“Off White VLONE” is one of my favorite songs. What’s your relationship with Gunna?
Our relationship is pretty organic. When I first came out to L.A. ever, Interscope flew me out for two days, got me a hotel. The first person I ever got close with was Rex Kudo, the producer. Through Rex, I met Wheezy who produces for YSL, Freebandz, everybody. One day, Wheezy came to the studio with Bari, who mixed “VLONE,” and played me Gunna’s song “Invest” from “Drip or Drown.” I’m like, “Who the hell is Gunna?” … Then I go to Australia for tour with Abel. The whole time, I was listening to Gunna. Afterparty rooms, I’m putting everybody on. I put my boy Bucks on, I put my DJ on. I come back home and had a show with Uzi in Philly. Went to Uzi’s hotel room, Gunna was sitting right there. He had his little YSL chain. I told him, “I f— with your shit,” and he was kind of surprised. Now he has his confidence, he’s big time now. Back then, he was really quiet. He’d pull up to the studio literally by himself. Now he’s got three, four people rolling with him. I always pull up by myself everywhere. I only take security if it’s a show or a club.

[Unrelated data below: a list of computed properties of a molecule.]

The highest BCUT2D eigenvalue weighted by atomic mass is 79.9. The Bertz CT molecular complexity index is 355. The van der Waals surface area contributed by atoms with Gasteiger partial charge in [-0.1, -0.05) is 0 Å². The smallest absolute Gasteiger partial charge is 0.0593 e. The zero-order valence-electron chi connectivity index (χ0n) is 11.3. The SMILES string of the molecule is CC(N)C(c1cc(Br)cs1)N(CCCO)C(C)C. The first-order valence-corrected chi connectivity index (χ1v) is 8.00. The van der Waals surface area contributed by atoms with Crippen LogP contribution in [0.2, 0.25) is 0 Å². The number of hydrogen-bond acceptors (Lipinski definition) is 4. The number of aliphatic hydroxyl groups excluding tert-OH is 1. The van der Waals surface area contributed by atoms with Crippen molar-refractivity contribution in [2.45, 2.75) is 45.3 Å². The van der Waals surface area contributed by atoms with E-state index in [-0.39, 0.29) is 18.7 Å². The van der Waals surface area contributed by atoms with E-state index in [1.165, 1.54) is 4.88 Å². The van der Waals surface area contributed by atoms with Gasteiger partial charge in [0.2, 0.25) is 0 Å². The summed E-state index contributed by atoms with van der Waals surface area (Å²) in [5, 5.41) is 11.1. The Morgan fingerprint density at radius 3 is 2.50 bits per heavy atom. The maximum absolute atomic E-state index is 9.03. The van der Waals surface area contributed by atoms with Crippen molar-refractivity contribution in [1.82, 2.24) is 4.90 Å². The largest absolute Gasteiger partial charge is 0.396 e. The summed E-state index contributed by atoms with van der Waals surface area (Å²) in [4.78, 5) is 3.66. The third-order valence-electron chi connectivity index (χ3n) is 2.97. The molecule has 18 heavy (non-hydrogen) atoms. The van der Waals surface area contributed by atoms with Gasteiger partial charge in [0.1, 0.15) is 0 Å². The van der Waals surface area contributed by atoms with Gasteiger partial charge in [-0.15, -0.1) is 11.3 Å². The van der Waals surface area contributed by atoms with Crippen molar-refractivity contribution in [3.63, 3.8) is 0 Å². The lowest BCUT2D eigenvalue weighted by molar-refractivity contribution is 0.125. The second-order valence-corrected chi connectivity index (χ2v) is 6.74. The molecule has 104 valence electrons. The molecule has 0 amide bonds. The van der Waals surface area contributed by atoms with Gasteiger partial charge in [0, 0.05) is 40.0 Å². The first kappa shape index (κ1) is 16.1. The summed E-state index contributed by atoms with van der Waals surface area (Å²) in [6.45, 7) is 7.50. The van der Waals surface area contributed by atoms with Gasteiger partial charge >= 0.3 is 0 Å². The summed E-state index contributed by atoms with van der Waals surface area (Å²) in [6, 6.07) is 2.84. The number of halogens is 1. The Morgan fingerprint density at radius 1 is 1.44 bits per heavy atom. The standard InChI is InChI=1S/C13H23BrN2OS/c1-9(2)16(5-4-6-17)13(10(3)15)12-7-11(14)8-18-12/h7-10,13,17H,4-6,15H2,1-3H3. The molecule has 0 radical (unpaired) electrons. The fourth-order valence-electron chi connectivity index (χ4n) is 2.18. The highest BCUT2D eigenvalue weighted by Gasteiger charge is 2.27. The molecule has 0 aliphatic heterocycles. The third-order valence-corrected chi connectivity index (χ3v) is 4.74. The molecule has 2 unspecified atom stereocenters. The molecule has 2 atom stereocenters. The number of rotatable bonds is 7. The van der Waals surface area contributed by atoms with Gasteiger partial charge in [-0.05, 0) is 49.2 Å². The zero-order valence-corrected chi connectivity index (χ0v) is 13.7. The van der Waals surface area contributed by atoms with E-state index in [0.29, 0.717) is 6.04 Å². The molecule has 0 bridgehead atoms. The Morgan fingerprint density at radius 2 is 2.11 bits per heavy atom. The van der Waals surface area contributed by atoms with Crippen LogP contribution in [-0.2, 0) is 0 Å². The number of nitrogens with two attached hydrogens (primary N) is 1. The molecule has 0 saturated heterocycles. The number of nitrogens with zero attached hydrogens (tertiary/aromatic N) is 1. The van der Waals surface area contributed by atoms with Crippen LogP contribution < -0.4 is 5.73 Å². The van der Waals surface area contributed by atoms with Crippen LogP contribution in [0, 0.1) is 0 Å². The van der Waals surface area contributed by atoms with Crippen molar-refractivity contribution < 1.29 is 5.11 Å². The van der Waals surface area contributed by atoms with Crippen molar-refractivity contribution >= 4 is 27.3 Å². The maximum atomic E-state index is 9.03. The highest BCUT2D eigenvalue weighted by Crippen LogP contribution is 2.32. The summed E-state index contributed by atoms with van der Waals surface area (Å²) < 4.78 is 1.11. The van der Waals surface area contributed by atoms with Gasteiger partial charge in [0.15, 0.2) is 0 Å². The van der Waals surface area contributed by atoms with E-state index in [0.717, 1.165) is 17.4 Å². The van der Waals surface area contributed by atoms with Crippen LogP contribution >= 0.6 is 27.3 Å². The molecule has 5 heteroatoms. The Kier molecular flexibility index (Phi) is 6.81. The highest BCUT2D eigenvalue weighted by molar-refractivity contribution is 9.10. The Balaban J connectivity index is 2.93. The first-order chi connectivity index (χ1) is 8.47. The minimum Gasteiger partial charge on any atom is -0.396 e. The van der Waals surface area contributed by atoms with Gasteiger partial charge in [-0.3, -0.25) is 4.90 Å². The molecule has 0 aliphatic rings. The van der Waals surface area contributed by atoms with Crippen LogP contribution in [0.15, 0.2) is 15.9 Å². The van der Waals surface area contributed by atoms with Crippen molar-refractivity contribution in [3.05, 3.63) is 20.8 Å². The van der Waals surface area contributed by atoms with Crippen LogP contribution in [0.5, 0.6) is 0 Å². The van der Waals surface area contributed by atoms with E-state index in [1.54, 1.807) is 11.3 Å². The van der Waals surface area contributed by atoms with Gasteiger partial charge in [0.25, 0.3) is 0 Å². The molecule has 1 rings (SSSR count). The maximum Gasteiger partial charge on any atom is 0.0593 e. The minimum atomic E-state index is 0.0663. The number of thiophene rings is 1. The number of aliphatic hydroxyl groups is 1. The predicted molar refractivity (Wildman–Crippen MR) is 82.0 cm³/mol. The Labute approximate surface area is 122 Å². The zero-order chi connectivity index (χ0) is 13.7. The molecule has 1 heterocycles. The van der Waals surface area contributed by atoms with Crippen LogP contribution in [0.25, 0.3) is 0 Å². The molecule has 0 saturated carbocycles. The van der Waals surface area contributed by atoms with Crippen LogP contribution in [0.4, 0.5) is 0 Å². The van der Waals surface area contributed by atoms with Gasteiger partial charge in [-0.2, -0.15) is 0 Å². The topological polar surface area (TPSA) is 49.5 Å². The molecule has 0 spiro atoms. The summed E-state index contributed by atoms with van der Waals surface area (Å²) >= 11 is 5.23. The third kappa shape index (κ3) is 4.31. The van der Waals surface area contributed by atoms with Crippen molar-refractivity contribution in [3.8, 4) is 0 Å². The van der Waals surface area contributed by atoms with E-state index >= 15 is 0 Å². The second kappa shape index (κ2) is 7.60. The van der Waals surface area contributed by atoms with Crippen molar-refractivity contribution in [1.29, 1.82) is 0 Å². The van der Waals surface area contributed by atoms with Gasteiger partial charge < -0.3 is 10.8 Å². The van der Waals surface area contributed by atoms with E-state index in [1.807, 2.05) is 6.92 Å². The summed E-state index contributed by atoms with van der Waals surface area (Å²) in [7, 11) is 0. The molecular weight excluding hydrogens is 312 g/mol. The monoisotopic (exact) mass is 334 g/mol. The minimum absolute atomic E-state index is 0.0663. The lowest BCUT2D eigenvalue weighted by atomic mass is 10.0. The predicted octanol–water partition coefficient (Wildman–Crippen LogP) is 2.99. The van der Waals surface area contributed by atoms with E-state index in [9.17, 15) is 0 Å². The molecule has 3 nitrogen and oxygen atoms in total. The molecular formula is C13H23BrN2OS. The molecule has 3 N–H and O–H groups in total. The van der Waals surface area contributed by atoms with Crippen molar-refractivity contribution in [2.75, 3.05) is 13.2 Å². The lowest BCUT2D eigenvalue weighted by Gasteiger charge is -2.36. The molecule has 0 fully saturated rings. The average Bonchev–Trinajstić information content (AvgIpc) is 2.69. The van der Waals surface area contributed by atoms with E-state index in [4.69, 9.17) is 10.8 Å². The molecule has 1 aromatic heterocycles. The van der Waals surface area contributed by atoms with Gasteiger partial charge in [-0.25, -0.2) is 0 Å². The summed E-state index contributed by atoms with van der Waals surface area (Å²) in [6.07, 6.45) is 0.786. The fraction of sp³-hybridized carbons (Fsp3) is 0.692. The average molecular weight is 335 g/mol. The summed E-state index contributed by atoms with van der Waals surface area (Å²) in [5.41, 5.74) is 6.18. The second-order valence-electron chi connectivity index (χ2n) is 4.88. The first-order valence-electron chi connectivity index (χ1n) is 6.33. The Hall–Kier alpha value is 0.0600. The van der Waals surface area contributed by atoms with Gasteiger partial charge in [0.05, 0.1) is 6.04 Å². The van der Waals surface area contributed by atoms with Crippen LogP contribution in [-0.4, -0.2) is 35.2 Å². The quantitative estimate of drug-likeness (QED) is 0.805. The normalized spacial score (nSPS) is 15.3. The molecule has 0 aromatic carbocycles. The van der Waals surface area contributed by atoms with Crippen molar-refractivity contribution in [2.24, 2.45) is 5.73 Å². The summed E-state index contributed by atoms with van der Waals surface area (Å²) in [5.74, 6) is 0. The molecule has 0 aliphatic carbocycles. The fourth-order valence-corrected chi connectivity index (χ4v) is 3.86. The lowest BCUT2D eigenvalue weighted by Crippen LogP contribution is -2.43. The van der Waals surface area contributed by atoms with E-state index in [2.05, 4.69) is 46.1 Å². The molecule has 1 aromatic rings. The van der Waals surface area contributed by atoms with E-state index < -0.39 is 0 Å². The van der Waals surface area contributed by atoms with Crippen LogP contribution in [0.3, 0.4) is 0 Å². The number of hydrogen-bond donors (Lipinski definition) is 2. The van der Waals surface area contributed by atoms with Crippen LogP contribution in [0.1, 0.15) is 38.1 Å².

Does hearing about Nipsey Hussle’s death cause concern for you traveling alone? 
Nipsey was a different type of person. That wasn’t supposed to happen. With me, I don’t have a Marathon clothing store in my neighborhood. I plan to do things for my neighborhood, but I haven’t done them yet. Even right now, I got no business going to my neighborhood. Really, it’s people mad at you for whatever they mad at you for, ‘cause you ain’t take them with you. Everybody’s like, “You forgot about us!” Forgot about what? I forgot about you guys when I was broke 10 years ago, when you guys weren’t talking to me? It’s not like you guys helped me get here and all of a sudden I cut everybody off. I did everything by myself. I made my own beats, I recorded myself.

Who are some of the Canadian Artists and producers we should be excited about?